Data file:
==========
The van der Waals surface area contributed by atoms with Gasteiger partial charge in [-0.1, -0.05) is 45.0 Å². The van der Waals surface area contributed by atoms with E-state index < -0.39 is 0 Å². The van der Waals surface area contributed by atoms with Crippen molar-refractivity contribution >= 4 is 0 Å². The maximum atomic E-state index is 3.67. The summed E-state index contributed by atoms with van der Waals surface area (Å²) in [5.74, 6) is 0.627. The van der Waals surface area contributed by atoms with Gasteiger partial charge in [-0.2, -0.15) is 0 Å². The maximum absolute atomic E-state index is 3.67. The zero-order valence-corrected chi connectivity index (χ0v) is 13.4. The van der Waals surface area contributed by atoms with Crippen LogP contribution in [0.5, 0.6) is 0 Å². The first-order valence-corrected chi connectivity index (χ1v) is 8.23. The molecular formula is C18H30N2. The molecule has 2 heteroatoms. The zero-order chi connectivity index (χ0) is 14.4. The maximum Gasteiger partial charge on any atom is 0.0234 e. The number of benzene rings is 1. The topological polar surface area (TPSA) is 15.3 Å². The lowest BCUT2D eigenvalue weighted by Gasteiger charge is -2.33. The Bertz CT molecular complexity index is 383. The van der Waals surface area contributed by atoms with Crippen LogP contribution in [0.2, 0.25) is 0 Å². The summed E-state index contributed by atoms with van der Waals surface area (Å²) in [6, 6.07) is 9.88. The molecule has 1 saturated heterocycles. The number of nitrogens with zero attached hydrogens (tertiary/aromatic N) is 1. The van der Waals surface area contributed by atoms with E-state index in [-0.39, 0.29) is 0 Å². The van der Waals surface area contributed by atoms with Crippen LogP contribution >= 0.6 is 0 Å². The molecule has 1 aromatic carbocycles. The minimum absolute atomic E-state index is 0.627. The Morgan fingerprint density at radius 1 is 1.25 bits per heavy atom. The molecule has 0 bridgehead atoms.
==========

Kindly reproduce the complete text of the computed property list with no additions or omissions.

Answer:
The van der Waals surface area contributed by atoms with Gasteiger partial charge in [-0.1, -0.05) is 45.0 Å². The van der Waals surface area contributed by atoms with E-state index < -0.39 is 0 Å². The van der Waals surface area contributed by atoms with Crippen molar-refractivity contribution >= 4 is 0 Å². The maximum atomic E-state index is 3.67. The summed E-state index contributed by atoms with van der Waals surface area (Å²) in [5.74, 6) is 0.627. The van der Waals surface area contributed by atoms with Gasteiger partial charge in [-0.2, -0.15) is 0 Å². The maximum absolute atomic E-state index is 3.67. The zero-order valence-corrected chi connectivity index (χ0v) is 13.4. The van der Waals surface area contributed by atoms with Crippen LogP contribution in [0.5, 0.6) is 0 Å². The first-order valence-corrected chi connectivity index (χ1v) is 8.23. The molecular formula is C18H30N2. The molecule has 2 heteroatoms. The zero-order chi connectivity index (χ0) is 14.4. The maximum Gasteiger partial charge on any atom is 0.0234 e. The number of benzene rings is 1. The topological polar surface area (TPSA) is 15.3 Å². The lowest BCUT2D eigenvalue weighted by Gasteiger charge is -2.33. The Bertz CT molecular complexity index is 383. The van der Waals surface area contributed by atoms with Crippen LogP contribution in [0.2, 0.25) is 0 Å². The summed E-state index contributed by atoms with van der Waals surface area (Å²) in [6, 6.07) is 9.88. The molecule has 1 saturated heterocycles. The number of nitrogens with zero attached hydrogens (tertiary/aromatic N) is 1. The van der Waals surface area contributed by atoms with E-state index in [-0.39, 0.29) is 0 Å². The van der Waals surface area contributed by atoms with Crippen LogP contribution >= 0.6 is 0 Å². The molecule has 1 aromatic carbocycles. The minimum absolute atomic E-state index is 0.627. The Morgan fingerprint density at radius 1 is 1.25 bits per heavy atom. The molecule has 0 bridgehead atoms.